What is software-based spoof detection?
This method of spoof detection consists of two techniques – dynamic based and static based. The dynamic based spoof detection techniques process multi-frame of the same fingerprint in two successive images that are captured within a finite time interval. There are two types of dynamic spoofing methods – ridge distortion based and perspiration based.
According to the ridge distortion based method, the distortion that is produced by pressing and moving a real finger on a scanner is more than a spoofed one. These distortions can be analysed by processing a sequence of frames at a very high rate. At the beginning, this method assumes the finger to be non-distorted and analyses its movements using optical flow. The precision of minutiae extraction and pairing influences the result and performance of this method.
Perspiration dynamic spoofing method is based on detecting the perspiration between human skin and other types of material. In human skin, the sweat starts from the pores and diffuses along the ridges which make the region between the pores darker. The resultant moisture pattern can be captured and it is found that live fingerprints show non-uniformity due to perspiration whereas spoofed ones exhibit high uniformity. The efficiency of this method can be further improved by investigating accuracy and environmental conditions.
The static based spoof detection methods are analysed by using single fingerprint impression and comparing it with others. These methods consider textual characteristics, skin elasticity, perspiration, pores or a combination of these features. Static methods are cheaper and faster as compared to the dynamic methods of spoof detection and usually require less cooperation from the user. The pores based static method uses a very high resolution sensor to acquire the fingerprint image. This method can also be used by applying two filters. A high pass filter can be used to extract the active sweat pores whereas a correlation filter can be used for locating the position of the pores. Sweat pores can be used for liveness detection as it is extremely difficult to copy them in artificial fingerprints.
What are the challenges in the field of anti-spoofing?
Most anti-spoofing or liveness detection algorithms differentiate live fingerprints from fake ones by learning a decision policy that is based on a set of training samples containing both live and fake fingerprints. When the spoofs encountered in the test set are made from materials previously encountered in the training set, the performance of the spoof detection algorithms is optimistically biased. It has been found that the performance of spoof detection algorithm decreases when different materials are used in the training and test sets. Therefore, it becomes extremely important to develop anti-spoofing algorithms that do not get affected by the fabrication material used to create the spoofs.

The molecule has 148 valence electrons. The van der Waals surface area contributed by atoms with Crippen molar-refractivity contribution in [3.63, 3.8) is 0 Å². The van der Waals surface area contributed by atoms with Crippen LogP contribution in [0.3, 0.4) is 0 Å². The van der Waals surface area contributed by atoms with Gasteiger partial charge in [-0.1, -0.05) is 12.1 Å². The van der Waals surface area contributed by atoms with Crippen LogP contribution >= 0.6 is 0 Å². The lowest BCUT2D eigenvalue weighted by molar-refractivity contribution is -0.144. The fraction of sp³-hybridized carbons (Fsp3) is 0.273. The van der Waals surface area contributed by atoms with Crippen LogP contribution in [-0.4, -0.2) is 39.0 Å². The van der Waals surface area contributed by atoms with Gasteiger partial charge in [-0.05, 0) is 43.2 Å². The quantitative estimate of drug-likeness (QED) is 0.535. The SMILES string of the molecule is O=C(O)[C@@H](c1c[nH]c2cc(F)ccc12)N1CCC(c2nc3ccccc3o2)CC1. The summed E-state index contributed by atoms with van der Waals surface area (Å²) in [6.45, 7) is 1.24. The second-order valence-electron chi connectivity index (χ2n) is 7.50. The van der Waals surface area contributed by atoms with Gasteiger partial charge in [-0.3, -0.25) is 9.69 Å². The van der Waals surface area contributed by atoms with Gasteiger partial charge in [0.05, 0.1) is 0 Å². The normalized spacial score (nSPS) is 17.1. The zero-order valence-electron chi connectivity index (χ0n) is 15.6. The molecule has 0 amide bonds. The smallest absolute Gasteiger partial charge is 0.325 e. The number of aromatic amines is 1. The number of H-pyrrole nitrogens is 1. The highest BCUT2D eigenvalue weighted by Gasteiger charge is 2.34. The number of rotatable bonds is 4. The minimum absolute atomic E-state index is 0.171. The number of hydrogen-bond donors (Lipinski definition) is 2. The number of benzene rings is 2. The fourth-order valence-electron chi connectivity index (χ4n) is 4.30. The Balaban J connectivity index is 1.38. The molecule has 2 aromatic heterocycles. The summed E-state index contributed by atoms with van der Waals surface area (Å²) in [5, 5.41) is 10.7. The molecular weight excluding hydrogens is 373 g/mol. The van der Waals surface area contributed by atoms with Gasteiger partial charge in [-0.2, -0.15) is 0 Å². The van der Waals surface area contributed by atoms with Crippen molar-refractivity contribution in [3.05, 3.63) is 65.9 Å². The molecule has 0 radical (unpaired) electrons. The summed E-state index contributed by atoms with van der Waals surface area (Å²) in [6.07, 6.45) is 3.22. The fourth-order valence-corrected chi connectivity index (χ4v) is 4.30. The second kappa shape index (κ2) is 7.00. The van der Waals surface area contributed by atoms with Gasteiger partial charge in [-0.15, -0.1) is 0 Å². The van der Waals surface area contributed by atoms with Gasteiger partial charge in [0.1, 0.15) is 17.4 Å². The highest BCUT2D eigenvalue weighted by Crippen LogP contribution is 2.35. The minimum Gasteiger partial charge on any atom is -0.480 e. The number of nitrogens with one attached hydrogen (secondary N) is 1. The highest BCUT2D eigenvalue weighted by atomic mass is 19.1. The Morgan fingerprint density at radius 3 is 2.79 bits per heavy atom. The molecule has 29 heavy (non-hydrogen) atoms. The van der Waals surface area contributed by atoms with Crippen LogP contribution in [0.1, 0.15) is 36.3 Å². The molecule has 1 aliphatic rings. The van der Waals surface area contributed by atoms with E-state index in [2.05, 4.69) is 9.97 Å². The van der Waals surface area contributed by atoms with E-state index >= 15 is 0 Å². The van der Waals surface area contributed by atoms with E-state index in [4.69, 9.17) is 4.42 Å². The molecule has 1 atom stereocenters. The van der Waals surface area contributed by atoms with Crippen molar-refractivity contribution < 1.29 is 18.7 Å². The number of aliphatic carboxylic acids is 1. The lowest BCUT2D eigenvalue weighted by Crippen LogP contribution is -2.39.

Spoof detection schemes that are learning-based may often be impacted by the fingerprint sensor that is used to capture the images. It is quite likely that the spoof detection algorithm may be unsuccessful in detecting spoofs if a different sensor is used during testing. Other human factors such as finger pressure, placement and physiology along with environmental factors such as temperature and humidity can affect the performance of spoof detection algorithms. Thus developing interoperable spoof detection algorithms becomes highly important.
The need to develop and rigorously implement methods that certify the level of security of a fingerprint system against spoof attacks is also of paramount importance. But the development of such a certification scheme is not easy as a large number of fabrication materials can be used to generate spoofs and it is also difficult to predict the kinds of spoof attacks that may be launched in the future. Moreover, the development of new fingerprint acquisition sensors may change the types of materials that are now relevant for spoof attacks.
The growth of mobile biometrics also highlights the pressing need for designing anti-spoofing techniques that can be integrated in resource-constrained devices such as smartphones. Therefore, the existing hardware-based and software-based anti-spoofing measures need to be modified so that they can be used in diverse computing platforms.
Therefore, we see that the methods of anti-spoofing represent a challenging problem and must satisfy various requirements. These methods must be non-invasive and in no case should be harmful or require excessive contact with the user. They should also be user-friendly and fast. The results should be generated quickly as the user’s interaction with the sensor need to be kept as short as possible. These methods should also satisfy the requirements of low cost and high performance. In addition to having a good spoof detection rate, the method should make sure not to degrade the recognition performance of the fingerprint system.
With the advancements in biometric technology, the attacks on fingerprint systems have also become sophisticated over the past few years. Therefore, it is extremely important to develop robust liveness detection or anti-spoofing mechanisms in order to maintain the integrity of fingerprint biometric systems. In this article, we have discussed the various types of spoof attacks and the countermeasures available to detect such attacks. We also discussed the challenges in anti-spoofing and the need for designing robust anti-spoofing schemes for biometric systems.